The Nigeria Police Force had warned that anyone driving tinted glass vehicles without permit now risk a fine of N50,000 or a six-month jail term or both.
This warning however doesn’t seem to hold water as countless numbers of vehicles seem to have recently flooded Lagos roads and other neighbouring states.
The indiscriminate use of tinted glass vehicles across Nigeria has called for urgent caution as stated by the Coalition of Progressives at the preparedness meeting held in Lekki recently.
Mr Oludare Isaac, 37 complained that the discreet and uncontrolled manner with which tinted glasses are used make it challenging to identify who is who when others drive along the way.
According to him: “It is risky when you see a vehicle all-tinted drives pass your vehicle. You cannot tell if he is a hired assassin or an armed robber with armed weapon.
You cannot tell if the person is a wanted figure in the state”. “What makes it more dangerous is that sometimes you watch these unknown men drive past police post and the police would not even stop or caution them.
It is very sad and it makes other road users vulnerable”. He stated. Amos Akintayo, 31, an insurance marketer however objects the policy of the use of tinted glass on the ground that Nigeria is unfavourable in terms of weather for vehicles without tinted glasses.
He said, “countries like Nigeria that has a hot weather and with the scorching sun, it requires moderate dimmed glasses protection.
These glasses are coloured to protect the interior of the car and its occupants”. “If the government therefore wants to give permit for using tinted glasses, the people who use sunglasses should get a permit too”
Joy Atsenokhai, 29 is of the view that government agency should be warned to lead by example as the first set of lawbreaker is usually the lawmakers: “Banning tinted glasses might seem like a good strategy for fighting crime, but it is most likely that it is the esteemed lawbreakers that will be the first to break the law”.
Most times when you hear sirens on the highways, you will see the convoy of vehicles tinted all-over, even to the side-mirrors as they intimidate other road users in the traffic because a “public office holder is passing by.
These vehicles show clearly that they are not factory fitted, but what can a common man like me do. Crime should only be defined by the law not the lawmaker”.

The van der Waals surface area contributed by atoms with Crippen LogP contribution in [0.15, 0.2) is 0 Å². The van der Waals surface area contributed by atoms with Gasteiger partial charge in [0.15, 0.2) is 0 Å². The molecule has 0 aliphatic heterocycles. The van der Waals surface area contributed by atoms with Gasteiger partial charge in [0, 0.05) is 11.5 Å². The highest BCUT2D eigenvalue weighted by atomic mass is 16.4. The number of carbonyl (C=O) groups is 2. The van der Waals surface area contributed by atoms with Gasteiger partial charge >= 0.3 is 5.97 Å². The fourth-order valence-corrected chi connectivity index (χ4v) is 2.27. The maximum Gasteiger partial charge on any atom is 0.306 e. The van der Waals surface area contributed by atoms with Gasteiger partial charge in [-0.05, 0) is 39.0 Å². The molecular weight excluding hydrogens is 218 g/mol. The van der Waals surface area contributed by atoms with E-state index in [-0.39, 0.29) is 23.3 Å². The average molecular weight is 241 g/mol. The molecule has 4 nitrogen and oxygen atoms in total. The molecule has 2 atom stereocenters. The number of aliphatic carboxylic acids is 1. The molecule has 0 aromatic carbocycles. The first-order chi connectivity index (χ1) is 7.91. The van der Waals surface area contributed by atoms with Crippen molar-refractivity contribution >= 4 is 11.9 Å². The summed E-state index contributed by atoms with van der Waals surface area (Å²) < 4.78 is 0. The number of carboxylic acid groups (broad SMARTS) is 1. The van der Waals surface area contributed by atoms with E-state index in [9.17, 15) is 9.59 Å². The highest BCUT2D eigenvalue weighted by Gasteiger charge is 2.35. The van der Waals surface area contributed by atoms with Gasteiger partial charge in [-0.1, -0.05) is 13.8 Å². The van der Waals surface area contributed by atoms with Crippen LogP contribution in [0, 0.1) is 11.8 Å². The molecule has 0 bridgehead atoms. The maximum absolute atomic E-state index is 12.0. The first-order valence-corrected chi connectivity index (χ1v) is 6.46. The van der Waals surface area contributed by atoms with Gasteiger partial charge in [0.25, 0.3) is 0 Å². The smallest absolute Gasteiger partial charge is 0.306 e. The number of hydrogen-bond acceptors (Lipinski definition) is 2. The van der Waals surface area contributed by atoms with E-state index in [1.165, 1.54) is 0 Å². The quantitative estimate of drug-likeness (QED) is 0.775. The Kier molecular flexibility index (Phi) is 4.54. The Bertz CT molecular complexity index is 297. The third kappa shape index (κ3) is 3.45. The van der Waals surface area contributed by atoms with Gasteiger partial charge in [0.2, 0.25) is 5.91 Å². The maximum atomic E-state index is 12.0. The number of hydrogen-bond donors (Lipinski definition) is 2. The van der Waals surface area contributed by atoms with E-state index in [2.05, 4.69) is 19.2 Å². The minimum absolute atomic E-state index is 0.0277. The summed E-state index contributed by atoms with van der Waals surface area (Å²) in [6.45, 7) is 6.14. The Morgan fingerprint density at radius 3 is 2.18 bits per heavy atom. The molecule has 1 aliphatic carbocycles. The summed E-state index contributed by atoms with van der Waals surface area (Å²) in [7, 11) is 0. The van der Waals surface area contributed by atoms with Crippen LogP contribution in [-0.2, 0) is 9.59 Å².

Ronke Akinselorin, 33, a brand manager who has a tinted vehicle inquire that the government make the Act available for them so as for them to know what kind of tinted glass is allowed and which one is restricted. She stated that the government should define what ‘tinted’ is and type of tinted vehicle.
According to her “there are some vehicles with all round tinted and there are some with windscreens, passenger and drivers glasses untinted and which of course the security could see the driver and passenger clearly.
Let the enforcement agency also come out clearly with what amount we are expected to pay for tinted permits. Currently I heard the amount is 15k, which is quite exorbitant.
In a reactionary statement made by Kingsley Akhabue, a police officer he said “note, that if your tinted windows are not factory fitted, whether you have a licence or not, you are breaking the law. Permits are given for factory fitted tinted windows only. If you drive with non-factory fitted tints, you do so at your own peril.
As it is today, a police or FRSC officer can impound your vehicle and prosecute you”. He explained. It is instructed however from the bill, among other provisions, that requested buyers of imported vehicles with tinted, shaded, coloured, darkened or treated glass to change it to transparent ones within 14 days from the date of arrival in Nigeria or date of purchase”.
“In the alternative, it stipulated that buyers of such vehicles should request for a permit for the use of such tinted glass vehicles from the Office of the Inspector General of Police, anywhere in the country, within 90 days of importing the vehicle”.